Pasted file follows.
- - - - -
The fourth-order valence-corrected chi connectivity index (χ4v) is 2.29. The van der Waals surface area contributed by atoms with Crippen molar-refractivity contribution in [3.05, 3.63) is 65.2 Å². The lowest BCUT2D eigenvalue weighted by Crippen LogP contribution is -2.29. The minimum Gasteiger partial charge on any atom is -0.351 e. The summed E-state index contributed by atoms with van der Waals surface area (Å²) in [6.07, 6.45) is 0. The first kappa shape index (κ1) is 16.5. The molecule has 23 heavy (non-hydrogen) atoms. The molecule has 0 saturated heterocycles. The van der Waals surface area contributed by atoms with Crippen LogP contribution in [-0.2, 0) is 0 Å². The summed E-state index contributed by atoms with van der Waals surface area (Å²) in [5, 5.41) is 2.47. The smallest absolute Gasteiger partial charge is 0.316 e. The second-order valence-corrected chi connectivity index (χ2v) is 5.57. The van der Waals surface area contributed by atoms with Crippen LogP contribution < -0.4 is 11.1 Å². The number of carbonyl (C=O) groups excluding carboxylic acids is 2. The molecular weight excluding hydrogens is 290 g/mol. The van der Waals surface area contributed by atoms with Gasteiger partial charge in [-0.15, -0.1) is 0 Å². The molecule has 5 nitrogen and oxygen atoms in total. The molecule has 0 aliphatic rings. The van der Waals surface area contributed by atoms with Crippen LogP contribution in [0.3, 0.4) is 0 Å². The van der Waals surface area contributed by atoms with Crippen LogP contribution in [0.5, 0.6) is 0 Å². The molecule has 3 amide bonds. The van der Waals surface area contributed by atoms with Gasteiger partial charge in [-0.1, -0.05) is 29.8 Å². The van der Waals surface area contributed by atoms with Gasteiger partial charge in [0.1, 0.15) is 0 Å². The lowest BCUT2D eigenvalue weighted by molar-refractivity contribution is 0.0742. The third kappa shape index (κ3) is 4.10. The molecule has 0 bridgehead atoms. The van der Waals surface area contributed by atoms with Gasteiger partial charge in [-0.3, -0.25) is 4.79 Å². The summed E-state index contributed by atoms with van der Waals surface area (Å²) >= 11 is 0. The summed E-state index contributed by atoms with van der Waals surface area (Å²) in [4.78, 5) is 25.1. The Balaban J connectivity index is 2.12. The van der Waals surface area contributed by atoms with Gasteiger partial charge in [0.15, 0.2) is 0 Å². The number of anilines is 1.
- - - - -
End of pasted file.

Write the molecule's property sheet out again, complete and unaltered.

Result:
The fourth-order valence-corrected chi connectivity index (χ4v) is 2.29. The van der Waals surface area contributed by atoms with Crippen molar-refractivity contribution in [3.05, 3.63) is 65.2 Å². The lowest BCUT2D eigenvalue weighted by Crippen LogP contribution is -2.29. The minimum Gasteiger partial charge on any atom is -0.351 e. The summed E-state index contributed by atoms with van der Waals surface area (Å²) in [6.07, 6.45) is 0. The first kappa shape index (κ1) is 16.5. The molecule has 23 heavy (non-hydrogen) atoms. The molecule has 0 saturated heterocycles. The van der Waals surface area contributed by atoms with Crippen LogP contribution in [-0.2, 0) is 0 Å². The summed E-state index contributed by atoms with van der Waals surface area (Å²) in [5, 5.41) is 2.47. The smallest absolute Gasteiger partial charge is 0.316 e. The second-order valence-corrected chi connectivity index (χ2v) is 5.57. The van der Waals surface area contributed by atoms with Crippen LogP contribution < -0.4 is 11.1 Å². The number of carbonyl (C=O) groups excluding carboxylic acids is 2. The molecular weight excluding hydrogens is 290 g/mol. The van der Waals surface area contributed by atoms with Gasteiger partial charge in [-0.15, -0.1) is 0 Å². The molecule has 5 nitrogen and oxygen atoms in total. The molecule has 0 aliphatic rings. The van der Waals surface area contributed by atoms with Crippen LogP contribution in [0.3, 0.4) is 0 Å². The van der Waals surface area contributed by atoms with Crippen LogP contribution in [0.5, 0.6) is 0 Å². The molecule has 3 amide bonds. The van der Waals surface area contributed by atoms with Gasteiger partial charge in [-0.1, -0.05) is 29.8 Å². The van der Waals surface area contributed by atoms with Gasteiger partial charge in [0.1, 0.15) is 0 Å². The lowest BCUT2D eigenvalue weighted by molar-refractivity contribution is 0.0742. The third kappa shape index (κ3) is 4.10. The molecule has 0 bridgehead atoms. The van der Waals surface area contributed by atoms with Gasteiger partial charge in [-0.3, -0.25) is 4.79 Å². The summed E-state index contributed by atoms with van der Waals surface area (Å²) >= 11 is 0. The summed E-state index contributed by atoms with van der Waals surface area (Å²) in [4.78, 5) is 25.1. The Balaban J connectivity index is 2.12. The van der Waals surface area contributed by atoms with Gasteiger partial charge in [0.15, 0.2) is 0 Å². The number of anilines is 1.